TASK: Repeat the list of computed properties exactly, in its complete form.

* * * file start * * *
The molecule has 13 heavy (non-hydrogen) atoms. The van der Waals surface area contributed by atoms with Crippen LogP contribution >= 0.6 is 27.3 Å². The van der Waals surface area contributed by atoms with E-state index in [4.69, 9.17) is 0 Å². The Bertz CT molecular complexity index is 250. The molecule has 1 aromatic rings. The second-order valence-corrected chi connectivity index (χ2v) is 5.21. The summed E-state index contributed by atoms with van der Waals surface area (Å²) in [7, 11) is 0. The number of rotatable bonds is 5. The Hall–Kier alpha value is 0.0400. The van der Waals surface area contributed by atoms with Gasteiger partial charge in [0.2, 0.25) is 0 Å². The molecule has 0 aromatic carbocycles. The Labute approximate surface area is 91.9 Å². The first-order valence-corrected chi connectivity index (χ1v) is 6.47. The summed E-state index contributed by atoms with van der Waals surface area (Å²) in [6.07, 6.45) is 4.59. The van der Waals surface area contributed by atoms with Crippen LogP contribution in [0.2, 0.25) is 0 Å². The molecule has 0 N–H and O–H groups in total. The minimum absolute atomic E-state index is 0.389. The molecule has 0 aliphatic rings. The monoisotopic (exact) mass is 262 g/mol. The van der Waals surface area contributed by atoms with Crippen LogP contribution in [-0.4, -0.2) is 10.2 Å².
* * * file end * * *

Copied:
The molecule has 13 heavy (non-hydrogen) atoms. The van der Waals surface area contributed by atoms with Crippen LogP contribution >= 0.6 is 27.3 Å². The van der Waals surface area contributed by atoms with E-state index in [4.69, 9.17) is 0 Å². The Bertz CT molecular complexity index is 250. The molecule has 1 aromatic rings. The second-order valence-corrected chi connectivity index (χ2v) is 5.21. The summed E-state index contributed by atoms with van der Waals surface area (Å²) in [7, 11) is 0. The number of rotatable bonds is 5. The Hall–Kier alpha value is 0.0400. The van der Waals surface area contributed by atoms with Gasteiger partial charge in [0.2, 0.25) is 0 Å². The molecule has 0 aromatic carbocycles. The Labute approximate surface area is 91.9 Å². The first-order valence-corrected chi connectivity index (χ1v) is 6.47. The summed E-state index contributed by atoms with van der Waals surface area (Å²) in [6.07, 6.45) is 4.59. The van der Waals surface area contributed by atoms with Crippen LogP contribution in [0.2, 0.25) is 0 Å². The molecule has 0 N–H and O–H groups in total. The minimum absolute atomic E-state index is 0.389. The molecule has 0 aliphatic rings. The monoisotopic (exact) mass is 262 g/mol. The van der Waals surface area contributed by atoms with Crippen LogP contribution in [-0.4, -0.2) is 10.2 Å².